MediaFile

No Super Bowl blues; expect big TV ratings

colts1The U.S. economy might be weak, but the Super Bowl still scores with consumers.

The CBS broadcast of the National Football League’s championship game on Feb. 7 between the Indianapolis Colts and New Orleans Saints should draw strong TV ratings, possibly challenging viewer levels not seen since the late 1990s.

“We’re looking at a big rating,” said Neal Pilson, former CBS Sports president and head of his own sports consulting firm. “The fact that the two conference championships got better than usual ratings usually indicates that there’s a lot of public interest.”

The NFC Championship game between New Orleans and the Minnesota Vikings drew 57.9 million viewers, ranking it as the most watched conference championship game since the 1981 contest between Dallas and San Francisco that featured “The Catch.” It was also the most heavily watched TV program, excluding Super Bowls, since the 1998 “Seinfeld” finale.

Meanwhile, the AFC final between Indianapolis and the New York Jets drew 46.9 million viewers, ranking it as the most watched AFC Championship in 24 years.

While a Super Bowl with popular Vikings quarterback Brett Favre might have scored a higher rating than the current matchup, the Saints are an exciting team that received a lot of exposure in the championship, Pilson said. It also helps that it’s the first NFL championship to feature both conferences’ No. 1 seeds since January 1994, when Dallas played Buffalo.

from Shop Talk:

Happy Super Valenbowl!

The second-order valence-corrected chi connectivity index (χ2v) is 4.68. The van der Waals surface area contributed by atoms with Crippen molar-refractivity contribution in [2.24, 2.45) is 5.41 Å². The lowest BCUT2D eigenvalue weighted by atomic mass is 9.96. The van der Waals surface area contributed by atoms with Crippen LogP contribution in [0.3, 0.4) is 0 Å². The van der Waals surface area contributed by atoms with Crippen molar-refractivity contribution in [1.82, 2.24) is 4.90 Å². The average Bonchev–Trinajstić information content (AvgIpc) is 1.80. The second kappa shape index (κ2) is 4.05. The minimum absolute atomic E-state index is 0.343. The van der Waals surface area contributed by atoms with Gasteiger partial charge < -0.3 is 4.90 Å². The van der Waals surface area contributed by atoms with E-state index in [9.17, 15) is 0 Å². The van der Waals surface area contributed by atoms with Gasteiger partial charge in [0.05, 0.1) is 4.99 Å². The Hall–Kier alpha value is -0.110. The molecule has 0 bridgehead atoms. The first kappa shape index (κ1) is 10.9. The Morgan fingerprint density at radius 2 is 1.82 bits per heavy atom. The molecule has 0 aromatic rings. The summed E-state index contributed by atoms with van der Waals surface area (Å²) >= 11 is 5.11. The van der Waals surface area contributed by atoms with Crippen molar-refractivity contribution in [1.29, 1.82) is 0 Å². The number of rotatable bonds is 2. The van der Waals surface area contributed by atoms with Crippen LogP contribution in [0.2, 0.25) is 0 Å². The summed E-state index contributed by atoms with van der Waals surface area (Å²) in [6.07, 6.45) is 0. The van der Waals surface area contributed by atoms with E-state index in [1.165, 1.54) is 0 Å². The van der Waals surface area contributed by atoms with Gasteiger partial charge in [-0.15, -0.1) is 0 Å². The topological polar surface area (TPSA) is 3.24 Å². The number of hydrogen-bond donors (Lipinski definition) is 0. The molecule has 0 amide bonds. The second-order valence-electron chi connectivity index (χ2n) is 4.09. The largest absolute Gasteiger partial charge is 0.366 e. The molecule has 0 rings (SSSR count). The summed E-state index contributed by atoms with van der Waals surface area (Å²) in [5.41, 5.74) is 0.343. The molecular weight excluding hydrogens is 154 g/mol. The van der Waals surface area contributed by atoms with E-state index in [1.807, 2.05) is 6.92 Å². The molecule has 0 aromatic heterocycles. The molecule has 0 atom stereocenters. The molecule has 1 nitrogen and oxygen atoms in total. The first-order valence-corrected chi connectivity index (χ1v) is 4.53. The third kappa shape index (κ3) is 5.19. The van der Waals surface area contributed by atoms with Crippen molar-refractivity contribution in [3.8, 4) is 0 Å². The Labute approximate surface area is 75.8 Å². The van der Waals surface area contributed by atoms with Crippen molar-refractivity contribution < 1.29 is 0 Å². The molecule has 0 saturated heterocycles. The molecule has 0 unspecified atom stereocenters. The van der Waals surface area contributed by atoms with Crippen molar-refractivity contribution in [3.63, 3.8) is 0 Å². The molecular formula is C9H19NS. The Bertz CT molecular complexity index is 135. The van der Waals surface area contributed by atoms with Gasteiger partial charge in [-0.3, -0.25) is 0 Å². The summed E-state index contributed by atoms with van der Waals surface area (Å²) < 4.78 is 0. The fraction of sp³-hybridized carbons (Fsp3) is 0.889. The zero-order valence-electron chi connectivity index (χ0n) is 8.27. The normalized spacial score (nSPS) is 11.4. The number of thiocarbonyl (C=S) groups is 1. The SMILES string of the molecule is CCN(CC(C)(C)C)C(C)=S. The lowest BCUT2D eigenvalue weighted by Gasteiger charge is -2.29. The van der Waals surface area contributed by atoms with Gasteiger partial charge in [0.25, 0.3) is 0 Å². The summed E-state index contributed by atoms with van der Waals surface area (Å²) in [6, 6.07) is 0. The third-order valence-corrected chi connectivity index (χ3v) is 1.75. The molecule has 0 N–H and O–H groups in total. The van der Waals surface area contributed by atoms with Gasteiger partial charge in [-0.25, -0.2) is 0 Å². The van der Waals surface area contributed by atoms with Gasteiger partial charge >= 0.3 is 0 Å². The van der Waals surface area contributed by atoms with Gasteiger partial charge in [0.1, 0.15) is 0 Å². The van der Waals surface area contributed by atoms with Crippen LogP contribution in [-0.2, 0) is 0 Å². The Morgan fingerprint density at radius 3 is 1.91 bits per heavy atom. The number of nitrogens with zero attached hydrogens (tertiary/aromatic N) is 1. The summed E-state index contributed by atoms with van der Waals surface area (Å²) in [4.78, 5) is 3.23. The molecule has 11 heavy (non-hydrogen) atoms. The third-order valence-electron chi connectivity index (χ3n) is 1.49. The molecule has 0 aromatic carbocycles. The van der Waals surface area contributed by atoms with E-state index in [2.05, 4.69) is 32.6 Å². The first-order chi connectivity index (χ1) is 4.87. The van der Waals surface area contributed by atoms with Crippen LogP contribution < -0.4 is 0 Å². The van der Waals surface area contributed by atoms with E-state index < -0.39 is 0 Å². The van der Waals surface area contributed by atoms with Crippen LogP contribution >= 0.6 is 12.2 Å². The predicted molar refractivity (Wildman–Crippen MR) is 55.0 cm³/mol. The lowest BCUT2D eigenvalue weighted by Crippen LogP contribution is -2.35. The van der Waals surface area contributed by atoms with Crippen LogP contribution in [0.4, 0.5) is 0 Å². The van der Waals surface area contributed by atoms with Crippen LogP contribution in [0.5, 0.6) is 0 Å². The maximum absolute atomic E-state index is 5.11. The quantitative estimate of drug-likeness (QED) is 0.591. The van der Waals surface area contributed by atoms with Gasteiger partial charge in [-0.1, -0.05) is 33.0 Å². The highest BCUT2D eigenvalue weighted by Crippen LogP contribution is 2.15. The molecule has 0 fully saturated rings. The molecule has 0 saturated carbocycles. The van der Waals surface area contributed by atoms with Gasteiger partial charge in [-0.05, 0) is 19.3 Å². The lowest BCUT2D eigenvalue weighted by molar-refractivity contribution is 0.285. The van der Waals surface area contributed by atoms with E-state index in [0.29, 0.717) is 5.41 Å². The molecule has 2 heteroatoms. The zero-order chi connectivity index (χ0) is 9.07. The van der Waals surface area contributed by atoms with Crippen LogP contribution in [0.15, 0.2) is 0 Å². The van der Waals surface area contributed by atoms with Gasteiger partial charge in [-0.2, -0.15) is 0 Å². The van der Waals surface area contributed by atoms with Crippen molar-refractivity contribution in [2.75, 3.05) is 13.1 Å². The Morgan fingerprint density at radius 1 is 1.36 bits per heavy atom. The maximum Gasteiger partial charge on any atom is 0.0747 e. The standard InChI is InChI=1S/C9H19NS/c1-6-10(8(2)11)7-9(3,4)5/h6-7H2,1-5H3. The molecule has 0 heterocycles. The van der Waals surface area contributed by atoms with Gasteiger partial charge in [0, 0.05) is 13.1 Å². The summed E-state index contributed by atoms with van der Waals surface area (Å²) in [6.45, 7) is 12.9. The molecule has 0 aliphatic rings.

superbowlTarget spent time talking to Wall Street analysts on Thursday, outlining the multiple ways it will expand its business in the next 10 years.

It will open smaller stores in urban markets. It will add its PFresh food concept into hundreds of stores, boosting customer traffic. It will explore overseas expansion in Canada, Mexico or Latin America.

And it will celebrate the Super Valenbowl!

Michael Francis, Target's chief marketing officer, said the retailer is ready to reclaim seasonal events in a "bolder and more dominant way."

from Shop Talk:

Auto show-Super Bowl TV ads don’t score for Mazda

nfl1Advertising during the Super Bowl doesn't score for Mazda.

While the Japanese automaker plans to boost its marketing budget this year as it launches the Mazda 2 small car, running TV ads during the National Football League's championship game in February won't happen.

"You're never going to see us on Super Bowl," Mazda North American chief Jim O'Sullivan said at the Detroit auto show. "We're not going to spend that kind of money on that kind of property because, yeah, you get a lot of impressions and stuff out there, but the fact of the matter is, do you really get to the target you really wanted? That's more of a feel-good ad for a lot of people."